Sunday, October 26, 2008

How Much Weight Can They Lift? Marshall Brain.

A typical tower crane has the following specifications:

  • Maximum unsupported height - 265 feet (80 meters)
    The crane can have a total height much greater than 265 feet if it is tied into the building as the building rises around the crane.

  • Maximum reach - 230 feet (70 meters)
  • Maximum lifting power - 19.8 tons (18 metric tons), 300 tonne-meters (metric ton = tonne)
  • Counterweights - 20 tons (16.3 metric tons)
The maximum load that the crane can lift is 18 metric tons (39,690 pounds), but the crane cannot lift that much weight if the load is positioned at the end of the jib. The closer the load is positioned to the mast, the more weight the crane can lift safely. The 300 tonne-meter rating tells you the relationship. For example, if the operator positions the load 30 meters (100 feet) from the mast, the crane can lift a maximum of 10.1 tonnes.

The crane uses two limit switches to make sure that the operator does not overload the crane:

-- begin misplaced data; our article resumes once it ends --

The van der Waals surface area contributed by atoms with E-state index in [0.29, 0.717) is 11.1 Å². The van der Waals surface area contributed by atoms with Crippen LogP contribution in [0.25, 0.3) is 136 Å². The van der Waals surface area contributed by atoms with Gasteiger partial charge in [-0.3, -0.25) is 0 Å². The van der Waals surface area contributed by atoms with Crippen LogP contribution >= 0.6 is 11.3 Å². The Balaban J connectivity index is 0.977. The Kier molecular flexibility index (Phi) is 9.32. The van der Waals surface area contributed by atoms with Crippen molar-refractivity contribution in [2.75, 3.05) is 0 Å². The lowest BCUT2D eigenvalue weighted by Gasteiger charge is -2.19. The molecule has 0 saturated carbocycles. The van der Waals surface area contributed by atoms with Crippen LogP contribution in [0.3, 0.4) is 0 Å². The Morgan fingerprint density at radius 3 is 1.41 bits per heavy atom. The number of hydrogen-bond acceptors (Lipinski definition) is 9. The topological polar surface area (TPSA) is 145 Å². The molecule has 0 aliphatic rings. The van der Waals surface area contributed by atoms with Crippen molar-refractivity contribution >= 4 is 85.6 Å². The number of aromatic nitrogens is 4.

• The maximum load switch monitors the pull on the cable and makes sure that the load does not exceed 18 tonnes.
  • The load moment switch makes sure that the operator does not exceed the tonne-meter rating of the crane as the load moves out on the jib. A cat head assembly in the slewing unit can measure the amount of collapse in the jib and sense when an overload condition occurs.

Now, it would be a pretty big problem if one of these things fell over on a job site. Let's find out what keeps these massive structures standing upright.

How Tower Cranes Work? Marshall Brain

Parts of a Tower Crane

All tower cranes consist of the same basic parts:
  • The base is bolted to a large concrete pad that supports the crane.
  • The base connects to the mast (or tower), which gives the tower crane its height.
  • Attached to the top of the mast is the slewing unit -- the gear and motor -- that allows the crane to rotate:

On top of the slewing unit are three parts:

  • The long horizontal jib (or working arm), which is the portion of the crane that carries the load. A trolley runs along the jib to move the load in and out from the crane's center:

  • The shorter horizontal machinery arm, which contains the crane's motors and electronics as well as the large concrete counter weights:

  • The operator's cab:

The machinery arm contains the motor that lifts the load, along with the control electronics that drive it and the cable drum, as shown here:

The motors that drive the slewing unit are located above the unit's large gear:

Now let's find out how much weight this equipment can handle.